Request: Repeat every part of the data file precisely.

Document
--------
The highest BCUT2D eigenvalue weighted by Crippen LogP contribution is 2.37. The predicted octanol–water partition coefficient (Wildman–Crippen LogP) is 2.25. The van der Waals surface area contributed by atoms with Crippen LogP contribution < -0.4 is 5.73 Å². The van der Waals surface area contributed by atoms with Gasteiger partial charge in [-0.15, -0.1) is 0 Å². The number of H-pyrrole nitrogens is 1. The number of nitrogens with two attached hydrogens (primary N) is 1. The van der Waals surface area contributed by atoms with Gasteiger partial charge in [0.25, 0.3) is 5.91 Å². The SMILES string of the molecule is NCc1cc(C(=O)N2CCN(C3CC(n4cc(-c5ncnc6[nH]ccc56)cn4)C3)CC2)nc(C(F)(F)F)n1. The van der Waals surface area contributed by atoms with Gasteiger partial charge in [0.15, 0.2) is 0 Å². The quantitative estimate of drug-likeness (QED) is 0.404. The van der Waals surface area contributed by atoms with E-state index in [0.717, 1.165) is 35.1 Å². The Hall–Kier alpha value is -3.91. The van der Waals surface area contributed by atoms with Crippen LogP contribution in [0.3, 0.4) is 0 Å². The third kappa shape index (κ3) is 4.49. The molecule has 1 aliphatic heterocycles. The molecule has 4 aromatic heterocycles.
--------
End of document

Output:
The highest BCUT2D eigenvalue weighted by Crippen LogP contribution is 2.37. The predicted octanol–water partition coefficient (Wildman–Crippen LogP) is 2.25. The van der Waals surface area contributed by atoms with Crippen LogP contribution < -0.4 is 5.73 Å². The van der Waals surface area contributed by atoms with Gasteiger partial charge in [-0.15, -0.1) is 0 Å². The number of H-pyrrole nitrogens is 1. The number of nitrogens with two attached hydrogens (primary N) is 1. The van der Waals surface area contributed by atoms with Gasteiger partial charge in [0.25, 0.3) is 5.91 Å². The SMILES string of the molecule is NCc1cc(C(=O)N2CCN(C3CC(n4cc(-c5ncnc6[nH]ccc56)cn4)C3)CC2)nc(C(F)(F)F)n1. The van der Waals surface area contributed by atoms with Gasteiger partial charge in [0.15, 0.2) is 0 Å². The quantitative estimate of drug-likeness (QED) is 0.404. The van der Waals surface area contributed by atoms with E-state index in [0.717, 1.165) is 35.1 Å². The Hall–Kier alpha value is -3.91. The van der Waals surface area contributed by atoms with Crippen LogP contribution in [0.3, 0.4) is 0 Å². The third kappa shape index (κ3) is 4.49. The molecule has 1 aliphatic heterocycles. The molecule has 4 aromatic heterocycles.